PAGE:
# Why does this cut elimination procedure terminate (contraction case)?

In Melliès’ survey Categorical Semantics of Linear Logic, a cut elimination procedure for intuitionistic linear logic is given which includes the following case:

### 3.9.3 Promotion vs. contraction

The proof $$\displaystyle\frac{ \displaystyle\frac{\displaystyle\frac{\pi_1\\\vdots}{!\Gamma \vdash A}}{!\Gamma \vdash !A} \text{ Promotion} \qquad \displaystyle\frac{\displaystyle\frac{\pi_2\\\vdots}{\Upsilon_1 , !A , !A , \Upsilon_2 \vdash B}}{\Upsilon_1 , !A , \Upsilon_2 \vdash B} \text{ Contraction} }{ \Upsilon_1 , !\Gamma , \Upsilon_2 \vdash B } \text{ Cut}$$ is transformed into the proof $$\displaystyle\frac{ \displaystyle\frac{\displaystyle\frac{\pi_1\\\vdots}{!\Gamma \vdash A}}{!\Gamma \vdash !A} \text{ Promotion} \qquad \displaystyle\frac{ \displaystyle\frac{\displaystyle\frac{\pi_1\\\vdots}{!\Gamma \vdash A}}{!\Gamma \vdash !A} \text{ Promotion} \qquad \displaystyle\frac{\pi_2\\\vdots}{\Upsilon_1 , !A , !A , \Upsilon_2 \vdash B} }{ \Upsilon_1 , !A , !\Gamma , \Upsilon_2 \vdash B } \text{ Cut} }{ \displaystyle\frac{\Upsilon_1 , !\Gamma , !\Gamma , \Upsilon_2 \vdash B}{\Upsilon_1 , !\Gamma , \Upsilon_2 \vdash B} \rlap{\;\text{ Series of Contractions and Exchanges}} } \text{ Cut}$$

Why is this a valid inductive step? Neither the size of the cut formula nor the sizes of the derivations are decreasing. (In the transformed proof, the right branch of the lower cut is potentially larger after inductively eliminating the upper cut.) So it's not clear why this procedure should terminate.

• Just had a quick look and this is a long time since I haven't read such formalism but I got the impression that the goal here is to remove the cut after a Promotion vs Contraction. In this case, the transformation works as every contraction is now under the cut so the cuts goes up in the derivation tree and are inductively eliminated. – holf Jan 20 '17 at 10:53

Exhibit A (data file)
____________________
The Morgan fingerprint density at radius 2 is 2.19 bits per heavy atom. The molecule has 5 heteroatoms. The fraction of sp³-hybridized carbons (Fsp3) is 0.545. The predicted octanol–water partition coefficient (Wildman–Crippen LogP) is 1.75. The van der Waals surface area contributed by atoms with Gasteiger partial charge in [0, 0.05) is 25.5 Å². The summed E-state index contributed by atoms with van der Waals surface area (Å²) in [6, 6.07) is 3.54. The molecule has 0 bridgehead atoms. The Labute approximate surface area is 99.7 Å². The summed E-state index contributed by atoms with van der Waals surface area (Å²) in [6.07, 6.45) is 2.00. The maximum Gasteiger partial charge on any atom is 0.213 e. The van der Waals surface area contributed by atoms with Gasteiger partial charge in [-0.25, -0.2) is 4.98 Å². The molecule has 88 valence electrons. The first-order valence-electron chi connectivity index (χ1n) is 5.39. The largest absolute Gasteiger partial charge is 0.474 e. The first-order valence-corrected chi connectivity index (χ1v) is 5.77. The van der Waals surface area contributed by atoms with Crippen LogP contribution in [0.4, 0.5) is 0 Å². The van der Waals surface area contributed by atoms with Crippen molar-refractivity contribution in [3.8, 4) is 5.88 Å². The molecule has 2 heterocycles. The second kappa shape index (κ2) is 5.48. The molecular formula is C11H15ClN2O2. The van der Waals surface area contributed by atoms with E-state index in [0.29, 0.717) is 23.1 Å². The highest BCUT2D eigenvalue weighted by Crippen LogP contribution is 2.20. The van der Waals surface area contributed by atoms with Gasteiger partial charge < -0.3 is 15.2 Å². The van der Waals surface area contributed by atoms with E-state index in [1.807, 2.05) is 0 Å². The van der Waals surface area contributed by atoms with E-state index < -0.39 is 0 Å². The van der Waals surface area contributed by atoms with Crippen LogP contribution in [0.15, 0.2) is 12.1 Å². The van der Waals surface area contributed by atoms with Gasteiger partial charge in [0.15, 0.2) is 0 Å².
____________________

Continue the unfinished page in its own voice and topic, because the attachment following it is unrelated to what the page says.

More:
• The problem is that in the transformed proof, the right branch of the lower cut is potentially larger after inductively eliminating the upper cut. (Will add this in clarification.) – Sebastien Zany Jan 20 '17 at 11:11
• Yes, but the number of contractions have been reduced by one. As far as I can tell (again, I did not go too much into details), no other transformations increase the number of contractions. So if you look at the value (#contraction, whatever_you_need_for_the_rest), then this value always decreases in the lexicographical order, so it will terminates at some point. – holf Jan 20 '17 at 12:05
• Besides what holf and Neel said, doesn't a variation of the usual (degree,rank) argument work? I mean, what's the difference between this step and the usual elimination of a cut on a contraction in LJ? (I mean Gentzen's intuitionistic sequent calculus) – Damiano Mazza Jan 20 '17 at 18:42
• But how do you eliminate the cut B? The only thing it seems you can do in the Promotion-Cut case is to swap the positions of the two cuts A and B. But then, you end up in the exact same situation. If you eliminate B (which is now above), you may increase the number of contractions above A. – Jérôme Fortier Jun 19 '17 at 14:13